The manifold 106 includes a coaxial probe assembly 394 (FIG. 18) including a running buffer dispensing probe 396 and a vacuum probe 398, the dispensing probe 396 being concentrically disposed and external with respect to a vacuum probe 398. Unregulated vacuum is supplied via the conduit 362, a probe vacuum valve 400, and a conduit 402. De-gassed running buffer from the reservoir 358 is supplied via the conduit 370 to a probe buffer valve 404 and then via a conduit 406 and a probe internal conduit 407 to the probe 396. O-ring 408a seals the coaxial probe assembly 394 within the manifold 106, and o-ring 408b provides a seal between the upper vacuum and lower buffer portions of the coaxial probe assembly 394. Adhesive 409a, 409b fixes the dispensing probe 396 and the vacuum probe 398, respectively, within the coaxial probe assembly 394.
A conduit electrode 410 (FIGS. 14 and 15) is disposed within the electrophoresing conduit 284. The conduit electrode 410 has an arm 412 extending laterally from a main portion of the conduit electrode 410 within the conduit 284. The arm 412 is contained within a cavity 414 formed in the manifold 106 and is in contact with a spring loaded electrical contact 416 that is threaded into the manifold 106, the contact 416 forming a fluid-tight seal with the manifold 106 and providing a connecting terminal 418 to which one potential of the electrophoresing voltage may be connected. The conduit electrode 410 is preferably formed from sheet stainless steel shim stock approximately 0.004 inch thick, and is thus exceptionally robust and long-lasting.
High voltage for electrophoresing is applied to liquids contained in the wells 122 of the sample segment 118 retained at the receiving station 250 by means of individual palladium well electrodes 422 (FIG. 10). The electrodes 422 are connected to a high voltage supply wire 424 cemented into a groove 426 formed into the upper surface of the first layer 340a, the wire 424 being connected to a suitable controlled high voltage supply (not shown).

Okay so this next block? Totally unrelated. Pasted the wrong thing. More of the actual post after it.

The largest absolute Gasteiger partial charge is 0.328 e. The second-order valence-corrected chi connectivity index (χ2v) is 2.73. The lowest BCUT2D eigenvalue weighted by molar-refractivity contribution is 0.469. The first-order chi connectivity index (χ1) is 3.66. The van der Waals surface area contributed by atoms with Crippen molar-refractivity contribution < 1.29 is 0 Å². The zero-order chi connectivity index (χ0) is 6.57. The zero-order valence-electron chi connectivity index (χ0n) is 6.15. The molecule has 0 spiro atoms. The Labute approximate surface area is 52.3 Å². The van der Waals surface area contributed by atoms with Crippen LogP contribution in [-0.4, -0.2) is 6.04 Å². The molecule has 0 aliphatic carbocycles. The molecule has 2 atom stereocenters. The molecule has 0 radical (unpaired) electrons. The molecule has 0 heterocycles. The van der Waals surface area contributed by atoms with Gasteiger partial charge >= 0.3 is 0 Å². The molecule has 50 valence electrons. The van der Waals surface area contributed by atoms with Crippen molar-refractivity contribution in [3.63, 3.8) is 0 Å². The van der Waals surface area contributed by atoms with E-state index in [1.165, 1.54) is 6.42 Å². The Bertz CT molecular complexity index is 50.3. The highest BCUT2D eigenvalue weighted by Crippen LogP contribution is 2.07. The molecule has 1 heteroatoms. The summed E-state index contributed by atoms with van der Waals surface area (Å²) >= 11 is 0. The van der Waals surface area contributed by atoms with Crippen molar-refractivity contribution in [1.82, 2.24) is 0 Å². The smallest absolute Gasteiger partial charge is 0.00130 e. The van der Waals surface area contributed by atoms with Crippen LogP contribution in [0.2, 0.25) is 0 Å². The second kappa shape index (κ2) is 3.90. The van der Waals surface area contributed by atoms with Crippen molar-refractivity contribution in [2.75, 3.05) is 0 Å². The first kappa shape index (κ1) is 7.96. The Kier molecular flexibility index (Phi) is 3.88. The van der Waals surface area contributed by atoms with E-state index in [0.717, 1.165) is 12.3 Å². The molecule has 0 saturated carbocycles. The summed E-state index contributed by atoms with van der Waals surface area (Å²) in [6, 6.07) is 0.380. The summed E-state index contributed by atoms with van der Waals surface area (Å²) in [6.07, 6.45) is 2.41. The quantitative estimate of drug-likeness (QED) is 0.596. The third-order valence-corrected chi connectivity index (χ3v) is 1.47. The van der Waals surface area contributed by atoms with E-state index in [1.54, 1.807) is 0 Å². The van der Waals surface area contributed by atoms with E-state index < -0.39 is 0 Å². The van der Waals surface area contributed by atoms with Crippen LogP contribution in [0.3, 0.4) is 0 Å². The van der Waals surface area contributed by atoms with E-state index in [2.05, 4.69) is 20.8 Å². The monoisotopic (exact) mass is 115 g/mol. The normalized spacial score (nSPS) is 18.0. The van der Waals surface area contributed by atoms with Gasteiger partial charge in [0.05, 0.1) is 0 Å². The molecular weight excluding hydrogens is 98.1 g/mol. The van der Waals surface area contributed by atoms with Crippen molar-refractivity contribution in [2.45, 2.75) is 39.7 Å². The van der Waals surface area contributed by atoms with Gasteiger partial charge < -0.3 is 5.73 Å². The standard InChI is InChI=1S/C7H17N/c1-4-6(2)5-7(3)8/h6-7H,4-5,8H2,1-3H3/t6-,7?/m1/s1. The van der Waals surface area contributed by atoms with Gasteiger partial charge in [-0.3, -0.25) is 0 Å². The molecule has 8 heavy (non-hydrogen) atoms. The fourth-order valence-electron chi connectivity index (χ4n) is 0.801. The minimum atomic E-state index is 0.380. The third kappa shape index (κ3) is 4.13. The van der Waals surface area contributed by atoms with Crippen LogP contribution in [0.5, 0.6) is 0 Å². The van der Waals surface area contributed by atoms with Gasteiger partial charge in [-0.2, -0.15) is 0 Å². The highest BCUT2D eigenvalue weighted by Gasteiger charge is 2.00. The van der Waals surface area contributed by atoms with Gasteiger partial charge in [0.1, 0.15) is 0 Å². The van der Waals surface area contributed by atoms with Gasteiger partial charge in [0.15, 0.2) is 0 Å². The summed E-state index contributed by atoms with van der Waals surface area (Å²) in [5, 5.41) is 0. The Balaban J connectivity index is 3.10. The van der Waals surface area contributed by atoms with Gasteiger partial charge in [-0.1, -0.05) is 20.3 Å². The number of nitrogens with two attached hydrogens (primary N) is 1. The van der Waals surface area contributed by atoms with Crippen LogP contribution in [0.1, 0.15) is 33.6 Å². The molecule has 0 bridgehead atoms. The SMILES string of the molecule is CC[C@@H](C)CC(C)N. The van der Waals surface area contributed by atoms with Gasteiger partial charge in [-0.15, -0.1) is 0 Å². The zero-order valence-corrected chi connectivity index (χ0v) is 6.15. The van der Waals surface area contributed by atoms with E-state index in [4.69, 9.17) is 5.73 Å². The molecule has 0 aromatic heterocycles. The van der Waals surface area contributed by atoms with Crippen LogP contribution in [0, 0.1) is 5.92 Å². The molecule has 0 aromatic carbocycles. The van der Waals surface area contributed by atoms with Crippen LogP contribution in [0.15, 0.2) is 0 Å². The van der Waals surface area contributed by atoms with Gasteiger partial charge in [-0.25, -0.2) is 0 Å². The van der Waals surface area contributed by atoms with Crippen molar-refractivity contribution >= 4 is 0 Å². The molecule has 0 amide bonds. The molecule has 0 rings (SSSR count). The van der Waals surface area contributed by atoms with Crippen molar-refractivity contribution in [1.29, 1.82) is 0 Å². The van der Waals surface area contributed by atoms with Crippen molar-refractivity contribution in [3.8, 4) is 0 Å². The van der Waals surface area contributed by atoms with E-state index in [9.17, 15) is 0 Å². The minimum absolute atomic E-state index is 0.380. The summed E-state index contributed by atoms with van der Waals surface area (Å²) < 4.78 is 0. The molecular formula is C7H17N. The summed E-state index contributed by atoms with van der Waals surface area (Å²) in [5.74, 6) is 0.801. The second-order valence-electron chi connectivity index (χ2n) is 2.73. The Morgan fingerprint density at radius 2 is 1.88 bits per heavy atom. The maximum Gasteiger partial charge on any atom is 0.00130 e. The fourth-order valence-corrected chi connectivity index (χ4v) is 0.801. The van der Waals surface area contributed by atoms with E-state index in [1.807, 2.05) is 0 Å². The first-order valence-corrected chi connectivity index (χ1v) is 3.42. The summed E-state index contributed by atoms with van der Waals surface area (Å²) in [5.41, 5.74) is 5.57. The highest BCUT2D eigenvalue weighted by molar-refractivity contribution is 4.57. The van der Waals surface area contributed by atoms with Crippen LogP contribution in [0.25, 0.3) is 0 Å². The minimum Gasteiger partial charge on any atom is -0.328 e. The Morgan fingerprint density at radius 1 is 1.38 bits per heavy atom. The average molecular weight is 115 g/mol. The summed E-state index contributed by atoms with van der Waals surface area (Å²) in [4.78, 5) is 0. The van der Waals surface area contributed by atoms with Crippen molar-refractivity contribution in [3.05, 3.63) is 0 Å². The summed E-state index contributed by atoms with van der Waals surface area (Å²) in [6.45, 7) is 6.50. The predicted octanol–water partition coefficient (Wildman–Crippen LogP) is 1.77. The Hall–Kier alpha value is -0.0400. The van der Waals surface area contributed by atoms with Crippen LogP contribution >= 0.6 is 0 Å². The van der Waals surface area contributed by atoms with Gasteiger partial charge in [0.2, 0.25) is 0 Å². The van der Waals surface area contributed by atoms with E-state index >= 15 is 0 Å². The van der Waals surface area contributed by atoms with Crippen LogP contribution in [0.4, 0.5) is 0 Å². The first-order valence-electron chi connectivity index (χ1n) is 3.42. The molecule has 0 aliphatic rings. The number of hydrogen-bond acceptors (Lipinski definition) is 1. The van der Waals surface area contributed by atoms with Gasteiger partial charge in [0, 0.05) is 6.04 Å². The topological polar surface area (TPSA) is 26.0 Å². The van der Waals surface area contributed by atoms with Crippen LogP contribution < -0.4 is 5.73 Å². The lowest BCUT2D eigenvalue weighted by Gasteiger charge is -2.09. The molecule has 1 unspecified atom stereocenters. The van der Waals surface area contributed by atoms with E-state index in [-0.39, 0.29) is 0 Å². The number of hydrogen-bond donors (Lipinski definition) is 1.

A second end 440 of the electrophoresing conduit 284 is connected via a conduit 442 to the input of a conduit valve 444. The conduit valve 444 output is connected to a conduit 446, a portion 446a of the conduit 446 being formed in the fourth layer 340c, a second portion 446b of the conduit 446 being formed in the first layer 340a, the portions 446a and 446b being connected by a vertical portion 446c formed through the second and third layers 340b, 340c. The portion 446a of the conduit 446 in turn feeds into a lower portion of a wash cell 448 shown partially in cut-away in FIG. 15, the wash cell 448 being formed in an protruding portion of the manifold 106. The wash cell 448 includes a tapered opening 452 and a closed bottom 454. An extension 362a of the vacuum conduit 362 may be in communication with the portion 446b of the conduit 446 via a wash vacuum valve 456.
Deionized water is supplied to the manifold 106 via a port 460 which is in communication with a conduit 462. The conduit 462 is connected to one port of a wash valve 464, the other port of the valve 464 being in communication with the wash cell 448 via a conduit 466. The conduit 446 is formed in the third layer 340c, and thus enters the wash cell 448 above the conduit 446a. The conduit 446 may also be formed in the second or third layer 340b, 340c, thus providing an increased wash fluid height within the wash cell 448.